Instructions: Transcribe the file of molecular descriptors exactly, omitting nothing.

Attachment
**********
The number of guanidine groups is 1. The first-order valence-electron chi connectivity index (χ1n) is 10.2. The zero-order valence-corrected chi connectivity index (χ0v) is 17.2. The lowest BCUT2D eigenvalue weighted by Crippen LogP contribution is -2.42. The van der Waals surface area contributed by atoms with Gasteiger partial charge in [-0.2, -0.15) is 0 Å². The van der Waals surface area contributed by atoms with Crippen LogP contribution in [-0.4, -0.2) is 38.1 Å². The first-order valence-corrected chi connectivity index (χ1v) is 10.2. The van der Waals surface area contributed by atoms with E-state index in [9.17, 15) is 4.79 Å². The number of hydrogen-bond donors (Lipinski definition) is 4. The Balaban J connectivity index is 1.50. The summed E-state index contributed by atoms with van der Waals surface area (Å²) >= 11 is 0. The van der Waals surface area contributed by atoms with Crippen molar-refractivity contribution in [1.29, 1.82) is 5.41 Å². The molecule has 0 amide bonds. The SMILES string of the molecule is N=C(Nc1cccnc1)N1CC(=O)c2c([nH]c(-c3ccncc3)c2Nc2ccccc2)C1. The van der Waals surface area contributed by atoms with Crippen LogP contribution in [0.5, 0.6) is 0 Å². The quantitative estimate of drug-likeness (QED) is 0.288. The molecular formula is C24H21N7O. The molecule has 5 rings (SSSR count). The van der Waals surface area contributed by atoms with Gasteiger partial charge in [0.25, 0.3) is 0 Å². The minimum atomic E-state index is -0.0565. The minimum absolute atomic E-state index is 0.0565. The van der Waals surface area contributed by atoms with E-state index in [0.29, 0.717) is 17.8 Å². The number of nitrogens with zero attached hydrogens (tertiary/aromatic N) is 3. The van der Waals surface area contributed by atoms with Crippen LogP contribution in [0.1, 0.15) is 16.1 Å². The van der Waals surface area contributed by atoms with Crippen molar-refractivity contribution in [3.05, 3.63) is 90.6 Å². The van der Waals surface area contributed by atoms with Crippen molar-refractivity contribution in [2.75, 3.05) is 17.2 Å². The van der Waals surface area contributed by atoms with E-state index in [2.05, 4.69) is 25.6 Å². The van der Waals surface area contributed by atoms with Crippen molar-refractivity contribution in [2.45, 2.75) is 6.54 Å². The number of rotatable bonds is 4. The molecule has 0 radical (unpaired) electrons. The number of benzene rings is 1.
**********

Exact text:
The number of guanidine groups is 1. The first-order valence-electron chi connectivity index (χ1n) is 10.2. The zero-order valence-corrected chi connectivity index (χ0v) is 17.2. The lowest BCUT2D eigenvalue weighted by Crippen LogP contribution is -2.42. The van der Waals surface area contributed by atoms with Gasteiger partial charge in [-0.2, -0.15) is 0 Å². The van der Waals surface area contributed by atoms with Crippen LogP contribution in [-0.4, -0.2) is 38.1 Å². The first-order valence-corrected chi connectivity index (χ1v) is 10.2. The van der Waals surface area contributed by atoms with E-state index in [9.17, 15) is 4.79 Å². The number of hydrogen-bond donors (Lipinski definition) is 4. The Balaban J connectivity index is 1.50. The summed E-state index contributed by atoms with van der Waals surface area (Å²) >= 11 is 0. The van der Waals surface area contributed by atoms with Crippen molar-refractivity contribution in [1.29, 1.82) is 5.41 Å². The molecule has 0 amide bonds. The SMILES string of the molecule is N=C(Nc1cccnc1)N1CC(=O)c2c([nH]c(-c3ccncc3)c2Nc2ccccc2)C1. The van der Waals surface area contributed by atoms with Crippen LogP contribution in [0.5, 0.6) is 0 Å². The quantitative estimate of drug-likeness (QED) is 0.288. The molecular formula is C24H21N7O. The molecule has 5 rings (SSSR count). The van der Waals surface area contributed by atoms with Gasteiger partial charge in [0.25, 0.3) is 0 Å². The minimum atomic E-state index is -0.0565. The minimum absolute atomic E-state index is 0.0565. The van der Waals surface area contributed by atoms with E-state index in [0.29, 0.717) is 17.8 Å². The number of nitrogens with zero attached hydrogens (tertiary/aromatic N) is 3. The van der Waals surface area contributed by atoms with Crippen LogP contribution in [0.1, 0.15) is 16.1 Å². The van der Waals surface area contributed by atoms with Crippen molar-refractivity contribution in [3.05, 3.63) is 90.6 Å². The van der Waals surface area contributed by atoms with Crippen molar-refractivity contribution in [2.75, 3.05) is 17.2 Å². The van der Waals surface area contributed by atoms with E-state index in [2.05, 4.69) is 25.6 Å². The van der Waals surface area contributed by atoms with Crippen molar-refractivity contribution in [2.45, 2.75) is 6.54 Å². The number of rotatable bonds is 4. The molecule has 0 radical (unpaired) electrons. The number of benzene rings is 1.